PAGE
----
Cyber crime gang broken up in Spain after five-year malware spree
The gang are alleged to have used phishing emails to take control of bank computers and infect ATM servers.
Spanish police have captured a cyber crime gang made up of Ukrainians and Russians which allegedly stole more than one billion euro (£870 million) from financial institutions worldwide in a five-year spree.
The gang’s alleged mastermind, identified as a Ukrainian and named only as Denis K, was arrested in the coastal city of Alicante, 220 miles south-east of Madrid, according to Spanish police and Europol.
Three suspected accomplices, said to be Russian and Ukrainian, were also arrested.
The gang used malware to target more than 100 financial institutions worldwide, sometimes stealing up to 10 million euro (£8.7 million) in each heist. Almost all of Russia’s banks were targeted, and about 50 of them lost money in the attacks, authorities said.
The gang sent phishing emails with a malicious attachment to bank workers, Europol said. The software gave the gang remote control of infected machines, providing them with access to the internal banking network and infecting servers controlling ATMs.
ATMs were instructed to dispense cash at a pre-determined time, and the money was collected by organised crime groups supporting the main gang.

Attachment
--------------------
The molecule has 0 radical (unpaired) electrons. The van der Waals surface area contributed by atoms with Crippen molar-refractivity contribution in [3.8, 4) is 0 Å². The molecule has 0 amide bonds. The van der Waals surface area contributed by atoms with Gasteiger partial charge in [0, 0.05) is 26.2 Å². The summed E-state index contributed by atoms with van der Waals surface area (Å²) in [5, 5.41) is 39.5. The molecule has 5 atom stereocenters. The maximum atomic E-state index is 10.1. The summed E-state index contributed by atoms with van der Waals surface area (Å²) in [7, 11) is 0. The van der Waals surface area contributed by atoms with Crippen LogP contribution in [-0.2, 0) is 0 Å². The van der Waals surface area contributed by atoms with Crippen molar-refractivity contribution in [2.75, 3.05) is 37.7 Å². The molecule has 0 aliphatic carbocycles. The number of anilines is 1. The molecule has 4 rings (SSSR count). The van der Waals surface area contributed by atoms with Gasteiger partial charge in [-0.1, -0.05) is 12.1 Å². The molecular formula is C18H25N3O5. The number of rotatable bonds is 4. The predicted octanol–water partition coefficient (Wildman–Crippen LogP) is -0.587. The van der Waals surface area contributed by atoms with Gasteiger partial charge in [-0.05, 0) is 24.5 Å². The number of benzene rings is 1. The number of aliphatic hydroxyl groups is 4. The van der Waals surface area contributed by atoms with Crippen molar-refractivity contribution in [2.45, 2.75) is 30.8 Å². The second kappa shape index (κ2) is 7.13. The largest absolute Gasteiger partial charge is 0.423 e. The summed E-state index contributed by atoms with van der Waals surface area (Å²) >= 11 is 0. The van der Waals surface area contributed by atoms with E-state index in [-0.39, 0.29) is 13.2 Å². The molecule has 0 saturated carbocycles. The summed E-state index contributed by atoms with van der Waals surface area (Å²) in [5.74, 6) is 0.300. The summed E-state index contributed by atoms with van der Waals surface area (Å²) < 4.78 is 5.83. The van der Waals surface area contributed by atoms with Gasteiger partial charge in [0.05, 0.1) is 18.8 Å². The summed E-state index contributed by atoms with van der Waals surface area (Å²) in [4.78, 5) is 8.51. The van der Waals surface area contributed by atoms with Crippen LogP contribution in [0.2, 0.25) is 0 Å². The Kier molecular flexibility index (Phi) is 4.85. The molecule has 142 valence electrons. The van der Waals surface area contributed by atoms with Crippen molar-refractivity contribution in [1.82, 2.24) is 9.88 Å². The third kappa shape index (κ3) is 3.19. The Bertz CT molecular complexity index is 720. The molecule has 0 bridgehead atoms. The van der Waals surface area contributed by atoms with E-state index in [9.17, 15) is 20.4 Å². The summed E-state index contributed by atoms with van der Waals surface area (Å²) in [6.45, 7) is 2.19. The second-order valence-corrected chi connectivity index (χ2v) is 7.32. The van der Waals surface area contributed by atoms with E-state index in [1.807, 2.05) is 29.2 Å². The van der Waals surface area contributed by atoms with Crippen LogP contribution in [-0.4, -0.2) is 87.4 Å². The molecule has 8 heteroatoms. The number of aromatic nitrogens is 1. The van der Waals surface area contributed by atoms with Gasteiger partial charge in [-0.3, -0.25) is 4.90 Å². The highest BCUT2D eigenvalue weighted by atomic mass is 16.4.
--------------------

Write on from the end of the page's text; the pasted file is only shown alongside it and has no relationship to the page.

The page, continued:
The gang converted its illicit gains into bitcoins and used the cryptocurrency to purchase assets in Spain, including houses and vehicles.
In Ukraine, police said an unidentified 30-year-old man linked to the gang was co-operating with authorities.
Ross Rustici, a senior director at Boston-based digital security firm Cybereason, said the gang stood out from others because of the amount of care and planning it put into operations.
“They’re unusual in how slow and methodical they are and how organised they are,” he said.
Other groups use similar techniques in isolation, “but nobody before them had strung all those things together on such a scale”.
Mr Rustici said it seemed likely the gang members botched their effort to launder their ill-gotten gains.
“That’s usually what happens with these who are very good on the network side, they make mistakes on the money side,” he said.
“You can’t buy a nice villa on the Mediterranean with cryptocurrency. Or at least not yet.”